Haviland patterrns have a long history with an estimated 30,000 to 60,000 patterns in their catalogue. They are popular enough to have a dedicated collectors association, known as the Haviland Collectors International Foundation, that has an annual conference.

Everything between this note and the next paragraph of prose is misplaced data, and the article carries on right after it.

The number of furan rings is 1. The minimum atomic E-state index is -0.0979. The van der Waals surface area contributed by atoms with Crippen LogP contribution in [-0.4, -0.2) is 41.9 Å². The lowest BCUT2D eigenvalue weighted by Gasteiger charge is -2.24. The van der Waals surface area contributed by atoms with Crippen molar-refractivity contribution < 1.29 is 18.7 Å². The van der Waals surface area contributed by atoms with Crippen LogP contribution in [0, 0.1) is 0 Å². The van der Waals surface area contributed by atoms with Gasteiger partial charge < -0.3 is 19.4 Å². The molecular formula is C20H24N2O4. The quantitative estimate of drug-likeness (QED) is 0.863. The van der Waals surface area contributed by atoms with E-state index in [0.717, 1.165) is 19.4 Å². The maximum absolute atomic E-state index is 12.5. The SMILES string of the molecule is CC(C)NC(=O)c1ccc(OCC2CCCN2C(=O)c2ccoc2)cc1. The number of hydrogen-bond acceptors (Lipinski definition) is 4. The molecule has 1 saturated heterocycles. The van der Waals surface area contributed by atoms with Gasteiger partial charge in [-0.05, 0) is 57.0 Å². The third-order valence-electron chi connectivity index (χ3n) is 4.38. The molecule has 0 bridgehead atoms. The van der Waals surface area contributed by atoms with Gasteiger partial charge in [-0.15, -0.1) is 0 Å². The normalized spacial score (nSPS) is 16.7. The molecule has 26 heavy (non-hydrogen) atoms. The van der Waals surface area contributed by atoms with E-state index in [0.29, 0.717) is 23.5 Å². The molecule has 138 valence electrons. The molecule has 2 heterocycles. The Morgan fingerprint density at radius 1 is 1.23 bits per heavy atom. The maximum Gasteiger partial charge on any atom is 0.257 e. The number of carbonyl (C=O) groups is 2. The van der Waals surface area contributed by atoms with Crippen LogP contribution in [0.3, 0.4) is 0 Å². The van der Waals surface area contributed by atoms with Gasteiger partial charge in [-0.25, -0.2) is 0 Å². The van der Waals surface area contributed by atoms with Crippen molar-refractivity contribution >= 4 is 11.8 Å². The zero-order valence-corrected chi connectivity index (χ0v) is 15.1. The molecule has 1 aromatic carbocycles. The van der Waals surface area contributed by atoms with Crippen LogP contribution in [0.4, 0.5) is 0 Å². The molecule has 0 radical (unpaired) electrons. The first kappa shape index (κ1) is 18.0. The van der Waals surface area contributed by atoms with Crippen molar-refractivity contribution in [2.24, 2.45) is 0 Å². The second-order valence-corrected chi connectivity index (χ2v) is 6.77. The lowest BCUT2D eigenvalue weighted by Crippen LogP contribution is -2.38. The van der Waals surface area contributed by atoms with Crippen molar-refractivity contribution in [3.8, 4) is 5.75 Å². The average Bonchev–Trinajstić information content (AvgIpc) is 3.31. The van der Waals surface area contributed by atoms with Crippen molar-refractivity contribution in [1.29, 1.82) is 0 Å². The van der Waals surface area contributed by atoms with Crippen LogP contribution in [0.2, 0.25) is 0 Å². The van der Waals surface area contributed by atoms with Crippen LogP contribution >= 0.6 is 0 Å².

David Haviland headed to Limoges, France to start a fine china factory and was granted permits to begin manufacturing in 1853. Haviland chose Limoges because it was the site of a fine, white clay known as kaolin. Haviland and Company became very popular, especially in the United States and the United Kingdom. After David Haviland died, the factory passed on to his two sons, Charles and Theodore. They eventually split, citing creative differences. Charles held the family company in Limoges, while Theodore had his branch, known as Theodore Haviland, Limoges. Due to several setbacks, the original factory under Haviland and Company had to be shut down in 1931. In 1941, Theodore Haviland, Limoges earned the exclusive rights to the back catalogue of Haviland and Company,and the factory reopened in 1942 in its new location in Pennsylvania.